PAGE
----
Sen. Kirsten Gillbrand (D–N.Y.), one of several contenders for the 2020 Democratic presidential nomination, weighed in on the controversy surrounding Virginia Lt. Governor Justin Fairfax (D), who stands accused of sexually assaulting a woman named Vanessa Tyson in 2004. Gillibrand tweeted:
Note Gillibrand's caution: She leaves room for the possibility of doubt, or for an investigation to reach a different conclusion. She offers Tyson "support." Not belief.
This is a bit out of character. In other tweets about various sexual misconduct accusations, Gillibrand has offered not just support for the alleged victims but a kind of faith that they are telling the truth—and an insistence that everyone else do likewise. She has repeatedly stated that we must "believe women." Here are just a few examples:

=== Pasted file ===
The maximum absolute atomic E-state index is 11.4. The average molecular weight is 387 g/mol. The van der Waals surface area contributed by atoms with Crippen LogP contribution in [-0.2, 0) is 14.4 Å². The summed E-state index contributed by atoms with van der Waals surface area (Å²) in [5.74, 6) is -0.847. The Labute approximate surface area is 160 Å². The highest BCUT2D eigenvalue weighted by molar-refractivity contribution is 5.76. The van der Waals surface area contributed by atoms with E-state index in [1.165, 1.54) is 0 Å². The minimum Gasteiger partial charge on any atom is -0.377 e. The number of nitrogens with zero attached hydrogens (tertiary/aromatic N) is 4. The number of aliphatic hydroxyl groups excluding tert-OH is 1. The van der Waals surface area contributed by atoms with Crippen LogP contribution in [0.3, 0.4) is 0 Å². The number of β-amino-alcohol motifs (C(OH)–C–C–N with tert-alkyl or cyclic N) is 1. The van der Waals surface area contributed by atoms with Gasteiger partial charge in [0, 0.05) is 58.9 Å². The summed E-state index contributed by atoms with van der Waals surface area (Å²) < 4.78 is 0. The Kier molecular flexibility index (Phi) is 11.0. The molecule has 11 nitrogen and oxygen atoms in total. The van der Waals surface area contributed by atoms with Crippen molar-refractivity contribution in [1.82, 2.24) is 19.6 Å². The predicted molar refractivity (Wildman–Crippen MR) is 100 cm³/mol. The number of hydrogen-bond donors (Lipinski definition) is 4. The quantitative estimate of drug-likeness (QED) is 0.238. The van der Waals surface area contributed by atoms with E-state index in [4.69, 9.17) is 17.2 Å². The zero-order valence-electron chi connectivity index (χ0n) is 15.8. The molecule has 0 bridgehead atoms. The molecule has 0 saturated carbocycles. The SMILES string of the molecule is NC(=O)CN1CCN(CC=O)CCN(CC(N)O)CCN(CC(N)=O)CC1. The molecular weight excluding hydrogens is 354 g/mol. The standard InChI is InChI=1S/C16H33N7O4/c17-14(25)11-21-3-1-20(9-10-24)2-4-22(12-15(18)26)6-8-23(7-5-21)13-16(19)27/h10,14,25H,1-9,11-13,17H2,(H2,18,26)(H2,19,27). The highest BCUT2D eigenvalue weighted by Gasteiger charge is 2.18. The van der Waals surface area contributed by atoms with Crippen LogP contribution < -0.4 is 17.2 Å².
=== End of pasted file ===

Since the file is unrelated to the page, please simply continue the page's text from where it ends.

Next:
In fact, immediately following her tweet about Fairfax, Gillibrand lamented that we generally do not believe survivors:
Gillibrand is correct about the Fairfax situation: Offering support for purported victims of sexual misconduct is the right thing to do, and should be noncontroversial. Everyone should take their claims seriously, show them respect, and refrain from ignoring or dismissing them out of hand. Many survivors' advocacy groups are not satisfied with mere support, of course. They proceed from the flawed notion that there are virtually no false accusations of sexual assault, and insist that victims should automatically be believed. This is a far less reasonable proposition, and one that has made the adjudication of sexual misconduct—particularly on college campuses—more prone to overreach.
What I'd like to know from Gillibrand: Does she stand by her insistence that we believe every accusation, or is her position now that we support accusers while their claims are investigated? Because those are two very different things.